In the last article on technical interviewing, I told the story of how I got my first networking job. The interview was chaotic and unorganized, and resulted in me getting the job and being quite successful. In this post, I’d like to start with a very basic question: Why is it that we interview job candidates in first place?
This may seem like an obvious question, but if you think about it face-to-face interviewing is not necessarily the best way to assess a candidate for a networking position. To evaluate their technical credentials, why don’t we administer a test? Or, force network engineering candidates to configure a small network? (Some places do!) What exactly is it that we hope to achieve by sitting down for an hour and talking to this person face-to-face?
Interviewing is fundamentally a subjective process. Even when an interviewer attempts to bring objectivity to the interview by, say, asking right/wrong questions, interviews are just not structured as objective tests. The interviewer feedback is usually derived from gut reactions and feelings as much as it is from any objective criteria. The interviewer has a narrow window into the candidate’s personality and achievements, and frequently an interviewer will make an incorrect assessment in either direction:
- By turning down a candidate who is qualified for the job. When I worked at TAC, I remember declining a candidate who didn’t answer some questions about OSPF correctly. Because he was a friend of a TAC engineer, he got a second chance and did better in his second interview. He got hired and was quite successful.
- By hiring a candidate who is unqualified for the job. This happens all the time. We pass people through interviews who end up being terrible at the job. Sometimes we just assess their personality wrong and they end up being complete jerks. Sometimes, they knew enough technical material to skate through the interview.
Having interviewed hundreds of people in my career, I think I’m a very good judge of people. I was on the interview team for TAC, and everyone we hired was a successful engineer. Every TME I’ve hired as a manager has been top notch. That said, it’s tricky to assess someone in such a short amount of time. As the interviewee, you need to remember that you only have an hour or so to convince this person you are any good, and one misplaced comment could torpedo you unfairly.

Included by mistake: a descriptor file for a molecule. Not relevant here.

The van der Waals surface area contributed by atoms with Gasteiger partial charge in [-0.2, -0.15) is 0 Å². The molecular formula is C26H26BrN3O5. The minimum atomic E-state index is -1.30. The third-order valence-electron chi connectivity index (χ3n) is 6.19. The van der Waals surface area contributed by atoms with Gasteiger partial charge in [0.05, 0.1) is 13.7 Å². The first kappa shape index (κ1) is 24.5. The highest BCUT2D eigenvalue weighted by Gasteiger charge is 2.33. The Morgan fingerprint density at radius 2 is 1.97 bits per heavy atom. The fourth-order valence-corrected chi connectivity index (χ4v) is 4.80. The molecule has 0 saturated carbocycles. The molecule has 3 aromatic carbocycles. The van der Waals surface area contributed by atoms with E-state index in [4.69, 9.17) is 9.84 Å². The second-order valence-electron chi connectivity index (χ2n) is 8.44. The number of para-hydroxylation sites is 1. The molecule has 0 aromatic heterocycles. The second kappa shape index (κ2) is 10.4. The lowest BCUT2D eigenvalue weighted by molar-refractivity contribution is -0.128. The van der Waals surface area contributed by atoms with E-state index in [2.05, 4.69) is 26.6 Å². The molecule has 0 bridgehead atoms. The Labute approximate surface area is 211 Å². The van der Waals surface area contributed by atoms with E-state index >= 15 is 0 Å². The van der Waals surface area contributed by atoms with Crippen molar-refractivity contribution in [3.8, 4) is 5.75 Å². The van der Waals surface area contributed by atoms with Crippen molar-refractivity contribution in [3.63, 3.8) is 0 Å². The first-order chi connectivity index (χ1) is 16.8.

I remember when I interviewed for the TME job here at Cisco. I did really well, and had one final interview with the SVP at the time. He was very personable, and I felt at ease with him. He asked me for my proudest accomplishment in my career. I mentioned how I had hated TAC when I started, but I managed to persevere and left TAC well respected and successful. He looked at my quizzically. I realized it was a stupid answer. I was interviewing for a director-level position. He wanted to hear some initiative and drive, not that I stuck it out at a crappy job. I should have told him about how I started the Juniper on Juniper project, for example. Luckily I got through but that one answer gave him an impression that took me down a bit.
When you are interviewing, you really need to think about the impression you create. You need empathy. You need to feel how your interviewer feels, or at least be self-aware enough to know the impression you are creating. That’s because this is a subjective process.
I remember a couple of years back I was interviewing a candidate for an open position.I asked him why he was interested in the job. The candidate proceeded to give me a depressing account of how bad things were in his current job.”It’s miserable here,” he said. “Nobody’s going anywhere in his job. I don’t like the team they’re not motivated.” And so forth. He claimed he had programming capabilities and so I asked him what his favorite programming language.”I hate them all,” he said. I actually think that he was technically fairly competent but in my opinion working with this guy would’ve been such a downer that I didn’t hire him.
In my next article I’ll take a look at different things hiring managers and interviewers are looking for in a candidate, and how they assess them in an interview.